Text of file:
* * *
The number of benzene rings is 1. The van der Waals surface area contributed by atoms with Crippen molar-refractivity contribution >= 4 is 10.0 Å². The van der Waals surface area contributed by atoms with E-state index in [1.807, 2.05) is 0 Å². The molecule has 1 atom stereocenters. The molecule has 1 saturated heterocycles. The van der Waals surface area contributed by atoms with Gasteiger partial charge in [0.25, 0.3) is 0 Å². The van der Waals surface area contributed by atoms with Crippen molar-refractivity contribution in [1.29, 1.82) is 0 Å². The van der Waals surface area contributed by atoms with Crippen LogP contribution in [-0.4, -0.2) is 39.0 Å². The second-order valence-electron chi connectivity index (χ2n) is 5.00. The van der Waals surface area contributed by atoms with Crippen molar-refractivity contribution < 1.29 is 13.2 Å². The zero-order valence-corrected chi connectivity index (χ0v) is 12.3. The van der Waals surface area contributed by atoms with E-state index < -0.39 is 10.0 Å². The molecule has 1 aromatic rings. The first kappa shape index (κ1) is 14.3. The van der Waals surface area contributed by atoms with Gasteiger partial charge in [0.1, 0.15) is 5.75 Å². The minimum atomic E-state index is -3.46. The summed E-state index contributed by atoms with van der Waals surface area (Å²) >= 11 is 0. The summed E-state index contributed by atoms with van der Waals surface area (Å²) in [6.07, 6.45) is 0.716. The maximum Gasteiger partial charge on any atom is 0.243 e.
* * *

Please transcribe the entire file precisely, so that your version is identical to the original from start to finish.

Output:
The number of benzene rings is 1. The van der Waals surface area contributed by atoms with Crippen molar-refractivity contribution >= 4 is 10.0 Å². The van der Waals surface area contributed by atoms with E-state index in [1.807, 2.05) is 0 Å². The molecule has 1 atom stereocenters. The molecule has 1 saturated heterocycles. The van der Waals surface area contributed by atoms with Gasteiger partial charge in [0.25, 0.3) is 0 Å². The van der Waals surface area contributed by atoms with Crippen molar-refractivity contribution in [1.29, 1.82) is 0 Å². The van der Waals surface area contributed by atoms with Crippen LogP contribution in [-0.4, -0.2) is 39.0 Å². The second-order valence-electron chi connectivity index (χ2n) is 5.00. The van der Waals surface area contributed by atoms with Crippen molar-refractivity contribution < 1.29 is 13.2 Å². The zero-order valence-corrected chi connectivity index (χ0v) is 12.3. The van der Waals surface area contributed by atoms with E-state index < -0.39 is 10.0 Å². The molecule has 1 aromatic rings. The first kappa shape index (κ1) is 14.3. The van der Waals surface area contributed by atoms with Gasteiger partial charge in [0.1, 0.15) is 5.75 Å². The minimum atomic E-state index is -3.46. The summed E-state index contributed by atoms with van der Waals surface area (Å²) >= 11 is 0. The summed E-state index contributed by atoms with van der Waals surface area (Å²) in [6.07, 6.45) is 0.716. The maximum Gasteiger partial charge on any atom is 0.243 e.